Her case has not yet been decided, but she has been vilified and pilloried by the media in a similar manner to Stewart: her downfall representing not just her personal failure, but interrogated for what it might mean for any woman who dares to take on a leadership role. Holmes’s passionate speaking style, her widely reported tendency to promise more than she was able to do, and her ability to finesse away detailed questions with braggadocio are textbook behavior for Silicon Valley start-up culture. More start-ups fail than succeed — they have about a 40% success rate. Combined with the small percentage of female-fronted Silicon Valley start-ups (26 percent of the most notable start-ups of 2018 included even one female founder), this means that male-fronted start-ups fail more than those fronted by women. Holmes’s actions, like Stewart’s — and Matilda’s — reignited debate over whether their behavior proved women were inherently unsuited for positions of leadership and power.
Holmes herself has yet to admit culpability to any of the charges she’s faced. As reporter John Carreyrou recounts, Holmes “sees herself as a sort of Joan of Arc who is being persecuted.” The parallels between accused fraudster Holmes and literal Saint Joan of Arc may not be immediately obvious. When Holmes was 19, she left Stanford and began her company. At the same age, 15th-century French peasant Joan was executed for heresy and treason following three years of leading French armies against the English. Yet they may share a similar overall trajectory: Both possessed preternatural levels of personal charisma and a single-minded determination and passion to change the world. And both went from being lauded and adored to becoming pariahs.
Had she failed in her military campaigns, Joan’s story may have been a footnote. But she led the French in a number of campaigns that directly resulted in the coronation of King Charles VII. Under normal circumstances in Joan’s time and place, women were never entrusted with positions of power, let alone consulted on military concerns. A lower-class girl like her should have held even less sway. But Joan claimed to be in direct communication with God, her military ideas and dedication proof positive that he wanted the French dauphin to succeed in battle against the English. The people of France adored her as a heroine, but the defeated English and Burgundian troops refused to accept that they could have been bested by a young woman. They also knew that casting her as a witch and a servant of the Devil would taint King Charles’s validity. Like Martha Stewart, her prosecutors were determined to charge her with something. And so, Joan was arrested and tried for her habit of wearing men’s clothing.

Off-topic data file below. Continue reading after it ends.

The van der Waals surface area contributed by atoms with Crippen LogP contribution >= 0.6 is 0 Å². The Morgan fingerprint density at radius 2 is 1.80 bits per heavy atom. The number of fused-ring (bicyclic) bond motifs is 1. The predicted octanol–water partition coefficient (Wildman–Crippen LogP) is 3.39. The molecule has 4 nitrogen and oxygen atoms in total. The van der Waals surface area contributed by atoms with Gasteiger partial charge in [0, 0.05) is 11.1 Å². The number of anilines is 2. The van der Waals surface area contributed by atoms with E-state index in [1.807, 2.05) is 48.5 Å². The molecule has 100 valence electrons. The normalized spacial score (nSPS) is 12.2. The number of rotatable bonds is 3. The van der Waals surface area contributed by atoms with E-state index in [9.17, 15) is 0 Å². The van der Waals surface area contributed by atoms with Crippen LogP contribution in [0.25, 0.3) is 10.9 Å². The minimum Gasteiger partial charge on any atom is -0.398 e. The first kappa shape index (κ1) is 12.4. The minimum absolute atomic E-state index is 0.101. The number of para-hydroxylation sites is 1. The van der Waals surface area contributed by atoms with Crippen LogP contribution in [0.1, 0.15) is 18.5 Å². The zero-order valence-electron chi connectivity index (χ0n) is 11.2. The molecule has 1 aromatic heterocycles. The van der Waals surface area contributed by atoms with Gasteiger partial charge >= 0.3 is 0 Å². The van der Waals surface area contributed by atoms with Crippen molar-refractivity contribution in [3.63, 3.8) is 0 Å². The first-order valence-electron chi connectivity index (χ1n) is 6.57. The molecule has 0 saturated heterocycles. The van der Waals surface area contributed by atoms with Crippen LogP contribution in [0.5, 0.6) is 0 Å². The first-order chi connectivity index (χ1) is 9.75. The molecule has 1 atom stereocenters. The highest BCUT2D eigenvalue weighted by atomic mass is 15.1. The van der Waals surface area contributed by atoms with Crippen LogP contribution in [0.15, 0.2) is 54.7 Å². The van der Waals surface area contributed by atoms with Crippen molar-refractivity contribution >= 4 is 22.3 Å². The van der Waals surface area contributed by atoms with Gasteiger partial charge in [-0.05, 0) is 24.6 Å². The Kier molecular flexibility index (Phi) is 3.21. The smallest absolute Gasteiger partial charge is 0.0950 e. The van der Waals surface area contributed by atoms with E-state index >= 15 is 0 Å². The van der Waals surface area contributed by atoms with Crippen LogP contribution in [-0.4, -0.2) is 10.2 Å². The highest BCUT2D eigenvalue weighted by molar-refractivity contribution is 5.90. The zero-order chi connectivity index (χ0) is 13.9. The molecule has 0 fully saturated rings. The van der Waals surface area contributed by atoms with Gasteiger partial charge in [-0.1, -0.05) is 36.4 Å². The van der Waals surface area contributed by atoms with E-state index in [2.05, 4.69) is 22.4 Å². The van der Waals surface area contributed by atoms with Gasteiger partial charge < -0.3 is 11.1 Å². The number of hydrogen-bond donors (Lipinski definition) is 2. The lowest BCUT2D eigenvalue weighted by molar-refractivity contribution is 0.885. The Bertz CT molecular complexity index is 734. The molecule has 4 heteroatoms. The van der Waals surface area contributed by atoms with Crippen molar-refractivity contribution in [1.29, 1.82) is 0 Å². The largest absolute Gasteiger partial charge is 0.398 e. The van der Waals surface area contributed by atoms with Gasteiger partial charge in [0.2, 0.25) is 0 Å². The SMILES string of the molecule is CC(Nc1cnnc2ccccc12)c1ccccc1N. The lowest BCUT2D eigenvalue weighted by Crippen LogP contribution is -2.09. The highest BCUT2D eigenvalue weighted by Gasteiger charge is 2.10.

She had worn men’s clothing on the battlefield, and, upon her initial imprisonment in England, continued to dress in this manner in an attempt to prevent sexual assault. While in prison, she was successfully pressured to sign a legal document disavowing her claims to have been acting on God’s orders and included a promise never to wear men’s clothing again. The circumstances upon which she was then found to have worn men’s clothing are unclear — had her captors intentionally removed her women’s clothing in order to force her to break her word and don trousers? Had Joan been forced to choose these clothes due to the ongoing threat of prison rape? Regardless of the reason, Joan is recorded as once again donning men’s clothing, and as such was found guilty of breaking her own promise. Her punishment was to burn at the stake.